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If $f \in \operatorname{Hol}(D),f(\frac{1}{2}) + f(-\frac{1}{2}) = 0$, prove that $|f(0)| \leq \frac{1}{4}$

$D = \{ z \in \mathbb{C} : |z| < 1 \} $

My thoughts so far: Let's say $f(0) = a$. Define $g = \frac{z-a}{1-\bar{a}z}$ and $h(z) = (g(f(z))$ Now all the conditions for the Shwarz lemma are met, and I can conclude that $|h(\frac{1}{2})| \leq \frac{1}{2}$ and $|h(-\frac{1}{2})| \leq \frac{1}{2}$. The idea would then be to multiply the two inequalities together and try to somehow separate $a$, but the algebra gets really messy and I feel like I'm doing something wrong. Any help would be appreciated!

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1 Answer 1

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$(f(z) + f(-z))/2$ is an even function in $D$. It follows (see below) that there exists a holomorphic function $g$ in $D$ such that $$ g(z^2) = \frac{f(z)+f(-z)}{2} \, . $$ $g$ satisfies $|g(z)| < 1$ in $D$ and $g( \frac 14) = 0$. Then $$ h(z) = g \bigl(\frac{z + \frac 14}{1+ \frac 14 z} \bigr) $$ satisfies $|h(z)| < 1$ in $D$ and $h(0) = 0$.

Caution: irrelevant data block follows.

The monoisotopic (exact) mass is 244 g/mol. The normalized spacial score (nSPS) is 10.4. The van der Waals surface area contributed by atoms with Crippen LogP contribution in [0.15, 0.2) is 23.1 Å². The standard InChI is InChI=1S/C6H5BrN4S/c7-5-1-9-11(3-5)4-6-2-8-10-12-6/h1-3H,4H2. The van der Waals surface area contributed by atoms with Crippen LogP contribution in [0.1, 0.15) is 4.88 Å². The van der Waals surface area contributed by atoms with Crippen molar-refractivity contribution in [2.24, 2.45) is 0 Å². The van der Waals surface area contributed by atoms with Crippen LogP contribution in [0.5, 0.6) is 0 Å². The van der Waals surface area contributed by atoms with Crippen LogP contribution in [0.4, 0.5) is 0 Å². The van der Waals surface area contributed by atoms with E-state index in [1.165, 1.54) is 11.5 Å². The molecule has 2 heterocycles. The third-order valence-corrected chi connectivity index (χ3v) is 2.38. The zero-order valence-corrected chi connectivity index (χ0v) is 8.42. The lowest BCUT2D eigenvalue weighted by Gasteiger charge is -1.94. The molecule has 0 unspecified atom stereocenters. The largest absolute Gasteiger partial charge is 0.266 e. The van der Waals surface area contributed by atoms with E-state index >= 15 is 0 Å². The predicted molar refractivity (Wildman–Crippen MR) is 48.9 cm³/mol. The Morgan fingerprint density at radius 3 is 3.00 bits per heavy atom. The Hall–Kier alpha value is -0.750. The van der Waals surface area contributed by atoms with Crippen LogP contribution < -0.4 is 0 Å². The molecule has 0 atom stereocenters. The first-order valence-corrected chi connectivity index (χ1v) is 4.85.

It follows from Schwarz lemma that $|h(z)| \le |z|$ in $D$ and in particular $$ \frac 14 \ge |h(-\frac 14)| = |g(0)| = |f(0)| \, . $$

The example $$ f(z) = \frac{z^2 - \frac 14}{1 - \frac 14 z^2} $$ with $f(\frac 12) = f (-\frac 12) = 0$ and $f(0) = -\frac 14$ shows that the bound $|f(0)| \le \frac 14$ is best possible.


Existence of $g$: If $F$ is an even holomorphic function in the unit disk $D$ then its power series has only terms with even exponents: $$ F(z) = \sum_{n = 0}^\infty a_{2n} z^{2n} \, . \tag 1 $$ Now define $g$ as $$ g(z) = \sum_{n = 0}^\infty a_{2n} z^n \, . \tag 2 $$ It is easy to see that if $R$ is the radius of convergence of $(1)$ then $R^2$ is the radius of convergence of $(2)$. Therefore $g$ is holomorphic in $D$ and satisfies $g(z^2) = F(z) \, $.

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  • $\begingroup$ Thanks for this answer. Why does g exist? $\endgroup$
    – John
    Mar 5, 2015 at 22:10
  • $\begingroup$ @John: The power series of an even function has only terms with even exponents: $a_0 + a_2 z^2 + a_4 z^4 + ...$. Then you can define $g(z) = a_0 + a_2 z^1 + a_4 z^2 + ...$. (There are probably other methods as well.) $\endgroup$
    – Martin R
    Mar 5, 2015 at 22:14
  • $\begingroup$ Do you mean $g(1/2)=0$ $\endgroup$
    – Elaqqad
    Mar 5, 2015 at 22:57
  • $\begingroup$ @Elaqqad: No. Setting $z=\frac 12$ in the first equation gives $g( \frac 14) = (f( \frac 12) + f(- \frac12))/2 = 0$. Writing the rhs as a function of $z^2$ is the important point here, otherwise you would only get $|f(0)| \le \frac 12$. $\endgroup$
    – Martin R
    Mar 5, 2015 at 22:59
  • $\begingroup$ @Micah: Thanks for fixing my typo! $\endgroup$
    – Martin R
    Mar 5, 2015 at 23:02

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